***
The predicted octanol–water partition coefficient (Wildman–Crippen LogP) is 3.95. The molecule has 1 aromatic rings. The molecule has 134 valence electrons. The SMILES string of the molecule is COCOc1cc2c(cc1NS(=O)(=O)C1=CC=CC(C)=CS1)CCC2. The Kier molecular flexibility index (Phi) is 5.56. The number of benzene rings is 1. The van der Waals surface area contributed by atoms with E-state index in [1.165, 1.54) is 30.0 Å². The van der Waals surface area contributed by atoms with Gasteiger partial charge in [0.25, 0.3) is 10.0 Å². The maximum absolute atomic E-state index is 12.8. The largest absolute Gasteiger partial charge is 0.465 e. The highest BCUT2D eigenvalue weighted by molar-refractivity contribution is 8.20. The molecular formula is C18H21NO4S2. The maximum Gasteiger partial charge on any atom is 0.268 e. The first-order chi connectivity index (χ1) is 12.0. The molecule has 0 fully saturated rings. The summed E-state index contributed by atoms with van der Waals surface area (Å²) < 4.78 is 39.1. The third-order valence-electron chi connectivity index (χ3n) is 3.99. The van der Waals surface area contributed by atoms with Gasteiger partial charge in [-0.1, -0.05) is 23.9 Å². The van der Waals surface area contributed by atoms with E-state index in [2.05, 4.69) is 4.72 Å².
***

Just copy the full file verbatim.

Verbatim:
The predicted octanol–water partition coefficient (Wildman–Crippen LogP) is 3.95. The molecule has 1 aromatic rings. The molecule has 134 valence electrons. The SMILES string of the molecule is COCOc1cc2c(cc1NS(=O)(=O)C1=CC=CC(C)=CS1)CCC2. The Kier molecular flexibility index (Phi) is 5.56. The number of benzene rings is 1. The van der Waals surface area contributed by atoms with E-state index in [1.165, 1.54) is 30.0 Å². The van der Waals surface area contributed by atoms with Gasteiger partial charge in [0.25, 0.3) is 10.0 Å². The maximum absolute atomic E-state index is 12.8. The largest absolute Gasteiger partial charge is 0.465 e. The highest BCUT2D eigenvalue weighted by molar-refractivity contribution is 8.20. The molecular formula is C18H21NO4S2. The maximum Gasteiger partial charge on any atom is 0.268 e. The first-order chi connectivity index (χ1) is 12.0. The molecule has 0 fully saturated rings. The summed E-state index contributed by atoms with van der Waals surface area (Å²) < 4.78 is 39.1. The third-order valence-electron chi connectivity index (χ3n) is 3.99. The van der Waals surface area contributed by atoms with Gasteiger partial charge in [-0.1, -0.05) is 23.9 Å². The van der Waals surface area contributed by atoms with E-state index in [2.05, 4.69) is 4.72 Å².